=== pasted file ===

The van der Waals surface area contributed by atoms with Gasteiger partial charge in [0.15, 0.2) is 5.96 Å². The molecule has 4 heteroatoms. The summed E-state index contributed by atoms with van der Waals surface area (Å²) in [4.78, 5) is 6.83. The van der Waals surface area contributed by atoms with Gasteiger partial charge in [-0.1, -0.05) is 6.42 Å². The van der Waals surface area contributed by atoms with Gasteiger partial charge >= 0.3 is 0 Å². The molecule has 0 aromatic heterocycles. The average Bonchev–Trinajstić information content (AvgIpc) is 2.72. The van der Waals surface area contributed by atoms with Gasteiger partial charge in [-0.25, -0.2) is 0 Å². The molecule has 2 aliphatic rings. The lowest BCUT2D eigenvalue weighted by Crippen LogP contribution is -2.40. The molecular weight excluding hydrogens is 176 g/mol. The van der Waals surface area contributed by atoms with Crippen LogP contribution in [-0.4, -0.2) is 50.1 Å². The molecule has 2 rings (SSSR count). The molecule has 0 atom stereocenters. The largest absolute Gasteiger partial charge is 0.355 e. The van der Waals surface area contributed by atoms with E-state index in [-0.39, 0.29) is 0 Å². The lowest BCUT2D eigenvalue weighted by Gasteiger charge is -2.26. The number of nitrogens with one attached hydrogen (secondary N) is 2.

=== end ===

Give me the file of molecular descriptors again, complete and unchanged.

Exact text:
The van der Waals surface area contributed by atoms with Gasteiger partial charge in [0.15, 0.2) is 5.96 Å². The molecule has 4 heteroatoms. The summed E-state index contributed by atoms with van der Waals surface area (Å²) in [4.78, 5) is 6.83. The van der Waals surface area contributed by atoms with Gasteiger partial charge in [-0.1, -0.05) is 6.42 Å². The van der Waals surface area contributed by atoms with Gasteiger partial charge >= 0.3 is 0 Å². The molecule has 0 aromatic heterocycles. The average Bonchev–Trinajstić information content (AvgIpc) is 2.72. The van der Waals surface area contributed by atoms with Gasteiger partial charge in [-0.25, -0.2) is 0 Å². The molecule has 2 aliphatic rings. The lowest BCUT2D eigenvalue weighted by Crippen LogP contribution is -2.40. The molecular weight excluding hydrogens is 176 g/mol. The van der Waals surface area contributed by atoms with Crippen LogP contribution in [-0.4, -0.2) is 50.1 Å². The molecule has 2 rings (SSSR count). The molecule has 0 atom stereocenters. The largest absolute Gasteiger partial charge is 0.355 e. The van der Waals surface area contributed by atoms with E-state index in [-0.39, 0.29) is 0 Å². The lowest BCUT2D eigenvalue weighted by Gasteiger charge is -2.26. The number of nitrogens with one attached hydrogen (secondary N) is 2.